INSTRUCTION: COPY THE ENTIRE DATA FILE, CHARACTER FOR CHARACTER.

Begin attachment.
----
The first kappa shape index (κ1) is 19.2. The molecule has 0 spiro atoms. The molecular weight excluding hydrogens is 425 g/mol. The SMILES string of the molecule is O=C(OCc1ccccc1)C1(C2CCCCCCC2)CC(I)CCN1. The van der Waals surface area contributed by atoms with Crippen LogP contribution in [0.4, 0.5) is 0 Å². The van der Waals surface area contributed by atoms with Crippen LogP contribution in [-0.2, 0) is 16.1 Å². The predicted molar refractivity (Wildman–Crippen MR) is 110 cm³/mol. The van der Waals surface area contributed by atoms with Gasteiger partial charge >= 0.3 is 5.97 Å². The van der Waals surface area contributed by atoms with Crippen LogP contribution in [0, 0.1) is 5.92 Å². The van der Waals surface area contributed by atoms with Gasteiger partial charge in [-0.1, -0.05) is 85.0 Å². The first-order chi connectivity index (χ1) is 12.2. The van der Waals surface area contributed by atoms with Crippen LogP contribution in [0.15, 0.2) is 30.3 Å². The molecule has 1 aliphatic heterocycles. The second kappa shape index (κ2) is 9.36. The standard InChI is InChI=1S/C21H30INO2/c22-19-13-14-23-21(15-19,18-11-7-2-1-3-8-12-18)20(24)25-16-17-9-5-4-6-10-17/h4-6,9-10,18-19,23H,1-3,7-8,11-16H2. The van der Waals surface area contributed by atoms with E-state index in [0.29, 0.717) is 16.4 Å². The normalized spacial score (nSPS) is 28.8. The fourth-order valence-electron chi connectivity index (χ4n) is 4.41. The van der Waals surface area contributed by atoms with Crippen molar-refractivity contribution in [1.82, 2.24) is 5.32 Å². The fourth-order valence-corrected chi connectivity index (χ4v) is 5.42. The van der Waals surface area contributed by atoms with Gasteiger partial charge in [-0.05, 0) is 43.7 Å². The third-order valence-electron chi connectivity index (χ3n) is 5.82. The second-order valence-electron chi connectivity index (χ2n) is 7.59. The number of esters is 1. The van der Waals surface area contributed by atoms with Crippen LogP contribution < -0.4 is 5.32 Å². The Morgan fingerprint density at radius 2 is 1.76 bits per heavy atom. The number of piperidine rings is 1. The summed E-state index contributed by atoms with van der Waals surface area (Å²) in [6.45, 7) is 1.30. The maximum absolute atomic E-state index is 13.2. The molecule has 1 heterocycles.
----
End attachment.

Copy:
The first kappa shape index (κ1) is 19.2. The molecule has 0 spiro atoms. The molecular weight excluding hydrogens is 425 g/mol. The SMILES string of the molecule is O=C(OCc1ccccc1)C1(C2CCCCCCC2)CC(I)CCN1. The van der Waals surface area contributed by atoms with Crippen LogP contribution in [0.4, 0.5) is 0 Å². The van der Waals surface area contributed by atoms with Crippen LogP contribution in [-0.2, 0) is 16.1 Å². The predicted molar refractivity (Wildman–Crippen MR) is 110 cm³/mol. The van der Waals surface area contributed by atoms with Gasteiger partial charge >= 0.3 is 5.97 Å². The van der Waals surface area contributed by atoms with Crippen LogP contribution in [0, 0.1) is 5.92 Å². The van der Waals surface area contributed by atoms with Gasteiger partial charge in [-0.1, -0.05) is 85.0 Å². The first-order chi connectivity index (χ1) is 12.2. The van der Waals surface area contributed by atoms with Crippen LogP contribution in [0.15, 0.2) is 30.3 Å². The molecule has 1 aliphatic heterocycles. The second kappa shape index (κ2) is 9.36. The standard InChI is InChI=1S/C21H30INO2/c22-19-13-14-23-21(15-19,18-11-7-2-1-3-8-12-18)20(24)25-16-17-9-5-4-6-10-17/h4-6,9-10,18-19,23H,1-3,7-8,11-16H2. The van der Waals surface area contributed by atoms with E-state index in [0.29, 0.717) is 16.4 Å². The normalized spacial score (nSPS) is 28.8. The fourth-order valence-electron chi connectivity index (χ4n) is 4.41. The van der Waals surface area contributed by atoms with Crippen molar-refractivity contribution in [1.82, 2.24) is 5.32 Å². The fourth-order valence-corrected chi connectivity index (χ4v) is 5.42. The van der Waals surface area contributed by atoms with Gasteiger partial charge in [-0.05, 0) is 43.7 Å². The third-order valence-electron chi connectivity index (χ3n) is 5.82. The second-order valence-electron chi connectivity index (χ2n) is 7.59. The number of esters is 1. The van der Waals surface area contributed by atoms with Crippen LogP contribution < -0.4 is 5.32 Å². The Morgan fingerprint density at radius 2 is 1.76 bits per heavy atom. The number of piperidine rings is 1. The summed E-state index contributed by atoms with van der Waals surface area (Å²) in [6.45, 7) is 1.30. The maximum absolute atomic E-state index is 13.2. The molecule has 1 heterocycles.